But, according to sources close to the Home Ministry, CDOs or their staff rarely go to these places.
“There was a time when CDOs would go to the field with us and monitor the situation. Now, there is no one from the district administration office,” says former Nepal Police DIG Madhav Thapa. “When they don’t get there, rational dialogues don’t take place and anger takes over.”
It is not that they do not get information about it. The District Administration Office is one of the first places to get information about an incident.
“But, they don’t want to come and talk with the protestors. Only when the incident reaches a tipping point do they come. If they come forward before it starts, things can be handled smoothly,” says an official at the Home Ministry.
That is what happened during the incident in Rupandehi. The district’s CDO Rishi Ram Tiwari called a meeting only after people died and said he would talk to the government regarding relocating the squatters who were living in the industrial area.
The locals say that if the local government had decided that earlier, four people would not have died needlessly.
“Because there is hardly any investigation regarding these cases of using excessive force or even guns, the Nepal Police personnel hardly think twice about using force,” says a senior international legal advisor of International Commission of Jurists, Mandira Sharma. “Unless there is a law that punishes the police, nothing is going to change.”
Lack of resources
But, former Nepal Police DIG Hemanta Malla Thakuri says the police force does not have adequate resources to deal with crowds. He says even the batons they have are not ideal to control crowds.
“When the police deal with the crowd, we need to think about the safety of both the crowd and the police force. But, due to poor resources, we can’t do that,” says Thakur.
He says police should avoid hitting people on the head or bones, but lately, he has not been seeing the police being sensitive towards this as people have been injured on the head too.
Former DIG Thapa recalls an incident that took place in the 1990s, which he says Nepal Police should always keep in mind while dealing with crowds.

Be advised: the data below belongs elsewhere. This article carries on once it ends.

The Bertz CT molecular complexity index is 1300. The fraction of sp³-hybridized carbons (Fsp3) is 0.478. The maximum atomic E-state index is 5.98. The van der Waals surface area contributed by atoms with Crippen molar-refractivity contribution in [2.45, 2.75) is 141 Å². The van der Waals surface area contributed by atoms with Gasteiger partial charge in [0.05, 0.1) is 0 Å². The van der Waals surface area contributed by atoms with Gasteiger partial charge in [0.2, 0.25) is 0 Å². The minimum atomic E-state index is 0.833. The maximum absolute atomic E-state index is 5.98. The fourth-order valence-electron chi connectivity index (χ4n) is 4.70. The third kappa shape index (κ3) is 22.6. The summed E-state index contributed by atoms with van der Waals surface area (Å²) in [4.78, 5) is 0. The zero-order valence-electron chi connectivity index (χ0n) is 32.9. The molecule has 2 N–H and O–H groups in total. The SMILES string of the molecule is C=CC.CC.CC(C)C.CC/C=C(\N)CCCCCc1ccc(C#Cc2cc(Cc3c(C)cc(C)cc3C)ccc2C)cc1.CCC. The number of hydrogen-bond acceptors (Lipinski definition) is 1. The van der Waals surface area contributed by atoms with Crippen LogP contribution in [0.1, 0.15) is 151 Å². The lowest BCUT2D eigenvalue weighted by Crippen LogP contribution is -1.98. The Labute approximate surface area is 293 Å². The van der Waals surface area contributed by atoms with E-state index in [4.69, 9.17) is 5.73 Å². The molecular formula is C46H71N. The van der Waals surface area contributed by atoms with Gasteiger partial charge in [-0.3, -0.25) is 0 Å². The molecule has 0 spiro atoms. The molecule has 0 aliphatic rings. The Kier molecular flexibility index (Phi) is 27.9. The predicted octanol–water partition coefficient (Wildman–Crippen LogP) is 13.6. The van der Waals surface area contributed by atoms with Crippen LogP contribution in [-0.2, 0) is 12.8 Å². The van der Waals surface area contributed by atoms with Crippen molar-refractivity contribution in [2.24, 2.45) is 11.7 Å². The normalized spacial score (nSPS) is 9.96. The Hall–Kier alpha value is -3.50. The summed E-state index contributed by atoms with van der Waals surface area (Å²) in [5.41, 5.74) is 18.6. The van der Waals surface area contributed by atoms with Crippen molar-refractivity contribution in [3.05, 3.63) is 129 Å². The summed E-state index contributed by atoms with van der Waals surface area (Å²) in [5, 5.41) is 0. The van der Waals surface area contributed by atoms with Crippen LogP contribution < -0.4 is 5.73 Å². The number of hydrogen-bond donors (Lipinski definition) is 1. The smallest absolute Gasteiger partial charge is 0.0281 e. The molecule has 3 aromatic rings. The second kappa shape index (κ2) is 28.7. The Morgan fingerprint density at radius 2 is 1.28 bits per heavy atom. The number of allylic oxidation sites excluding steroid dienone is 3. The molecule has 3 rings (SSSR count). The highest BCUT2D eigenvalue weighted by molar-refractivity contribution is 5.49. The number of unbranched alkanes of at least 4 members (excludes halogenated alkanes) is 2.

That time, Man Mohan Adhikari, Madhav Kumar Nepal along with 92 other MPs entered the Singha Durbar’s restricted zone. The situation was getting tense.
“I was present there and had I started debating with the crowd, there would have been chaos. But I brought in 50 shells of tear gas and fired those. Soon, there was no one in the area,” he says.
But now, security forces in Nepal do not have enough tear gas. The shells that were bought in 2006 are still in operation, says Thapa, adding there have also been examples of police using tear gas past expiry dates. Health officials say using these expired shells is very harmful to the human body.
Nepal Police spokesperson Basanta Bahadur Kunwar says as the personnel seldom use tear gas, things like that happen. But, according to officials, expired tear gas has been fired in Kathmandu too.
Even a 2016 report submitted by the Human Rights Commission states Nepal Police had used expired tear gas during the protest in Terai, where locals were demanding equal rights for Madhesis.
Defences and limitations
Since the Maoist insurgency, 19 people have died due to tussles with the police. “The number is low because we didn’t use dangerous weapons. Had we used dangerous weapons, they would be higher,” says Thapa.
Thakuri says that for a long time, Nepal Police only used rubber bullets. He says many people did not die during the 2006 movement due to the use of rubber bullets and baton charge.
“We fired rubber bullets even when the crowd injured one of our own, but hitting them on the head,” says Thapa. “We used to remain calm even amidst chaos because this was a job.”
But like tear gas, police do not have enough rubber bullets. A police officer says that as a result, they have to use SLR guns.
“We don’t have an alternative,” says the officer. “We don’t have non-lethal weapons for these tense situations.”
But, a former National Human Rights Commission member Mohna Ansari says that the defences police give when accused of killing are quite weird.